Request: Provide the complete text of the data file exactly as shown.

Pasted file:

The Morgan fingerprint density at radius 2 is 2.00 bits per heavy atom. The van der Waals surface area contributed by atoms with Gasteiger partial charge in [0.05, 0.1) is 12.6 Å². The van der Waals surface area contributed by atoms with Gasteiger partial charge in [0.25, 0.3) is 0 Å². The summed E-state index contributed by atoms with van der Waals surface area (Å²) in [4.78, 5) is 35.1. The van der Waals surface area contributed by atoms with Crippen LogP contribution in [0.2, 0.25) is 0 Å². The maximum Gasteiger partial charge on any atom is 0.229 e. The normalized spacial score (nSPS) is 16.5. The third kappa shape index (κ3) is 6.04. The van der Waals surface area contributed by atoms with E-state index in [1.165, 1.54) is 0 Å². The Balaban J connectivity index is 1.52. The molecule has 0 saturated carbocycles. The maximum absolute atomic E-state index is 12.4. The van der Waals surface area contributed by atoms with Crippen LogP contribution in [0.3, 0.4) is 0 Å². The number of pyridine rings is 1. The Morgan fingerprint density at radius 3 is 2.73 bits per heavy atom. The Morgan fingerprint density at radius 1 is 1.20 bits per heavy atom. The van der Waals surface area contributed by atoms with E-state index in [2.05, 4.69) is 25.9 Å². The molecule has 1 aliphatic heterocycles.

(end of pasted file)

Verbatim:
The Morgan fingerprint density at radius 2 is 2.00 bits per heavy atom. The van der Waals surface area contributed by atoms with Gasteiger partial charge in [0.05, 0.1) is 12.6 Å². The van der Waals surface area contributed by atoms with Gasteiger partial charge in [0.25, 0.3) is 0 Å². The summed E-state index contributed by atoms with van der Waals surface area (Å²) in [4.78, 5) is 35.1. The van der Waals surface area contributed by atoms with Crippen LogP contribution in [0.2, 0.25) is 0 Å². The maximum Gasteiger partial charge on any atom is 0.229 e. The normalized spacial score (nSPS) is 16.5. The third kappa shape index (κ3) is 6.04. The van der Waals surface area contributed by atoms with E-state index in [1.165, 1.54) is 0 Å². The Balaban J connectivity index is 1.52. The molecule has 0 saturated carbocycles. The maximum absolute atomic E-state index is 12.4. The van der Waals surface area contributed by atoms with Crippen LogP contribution in [0.3, 0.4) is 0 Å². The number of pyridine rings is 1. The Morgan fingerprint density at radius 3 is 2.73 bits per heavy atom. The Morgan fingerprint density at radius 1 is 1.20 bits per heavy atom. The van der Waals surface area contributed by atoms with E-state index in [2.05, 4.69) is 25.9 Å². The molecule has 1 aliphatic heterocycles.